How toxic are japanese fire belly newts?

AnnaleeRose

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Hi everyone,
I have had a JFBN for about 20 years now and JUST researched and discovered that they're extremely toxic with no known antidote. All of the sudden I've very paranoid and anxious! I've been holding this newt for years, especially as a child, and haven't always thoroughly washed my hands afterward. My main question is whether their toxins are present in their tank water and whether I need to be cautious about contact with that tank water (when I clean the tank, the water gets on my counter, might splatter on my shirt, and gets in my sink). I won't hold the newt anymore but I obviously still need to clean his tank and any information that could ease my anxiety would really help. Does anybody else with these pets take extra precautions with tank cleaning? Has anybody ever had an adverse reaction or had to be hospitalized? Do I need to set my sink on fire everytime I clean his tank? (Joking)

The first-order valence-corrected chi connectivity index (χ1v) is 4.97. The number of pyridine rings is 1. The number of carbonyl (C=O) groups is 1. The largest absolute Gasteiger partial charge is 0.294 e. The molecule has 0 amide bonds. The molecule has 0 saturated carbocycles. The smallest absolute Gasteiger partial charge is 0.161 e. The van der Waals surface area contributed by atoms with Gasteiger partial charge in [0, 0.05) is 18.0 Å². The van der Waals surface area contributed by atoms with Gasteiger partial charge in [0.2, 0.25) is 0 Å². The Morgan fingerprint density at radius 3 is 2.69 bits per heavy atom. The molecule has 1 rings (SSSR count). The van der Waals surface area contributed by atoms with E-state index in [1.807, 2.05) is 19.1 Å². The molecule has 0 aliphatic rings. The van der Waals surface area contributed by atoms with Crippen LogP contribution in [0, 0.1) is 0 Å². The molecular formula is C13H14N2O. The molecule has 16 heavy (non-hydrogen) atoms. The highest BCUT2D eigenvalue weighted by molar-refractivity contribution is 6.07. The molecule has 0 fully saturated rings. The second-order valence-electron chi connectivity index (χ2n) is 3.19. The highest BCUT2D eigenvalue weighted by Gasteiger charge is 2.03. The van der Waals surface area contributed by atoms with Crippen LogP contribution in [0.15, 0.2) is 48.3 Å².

Thank you so much in advance.
 

Herpin Man

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Relax.
The newt is unlikely to exude the toxin unless it is very stressed, as might be the case with rough handling or injury.
The tank water isn't toxic either.
Amphibians, in general, shouldn't be handles, although the reason has more to do with harm to the animals, due to their porous skin, than with harm to the person handling.
In the unlikely event that you develop a reaction from handling, it's most likely going to be in the form of a mild burning sensation on your hands. I have experienced this myself, when handling salamanders that have been injured on roads. Washing your hands thoroughly should take care of it. Rubbing your eyes or picking your nose is not recommended at this point.
There are a few cases of people having serious reactions (including death) after consuming newts. Short of that, you aren't in any danger.
 
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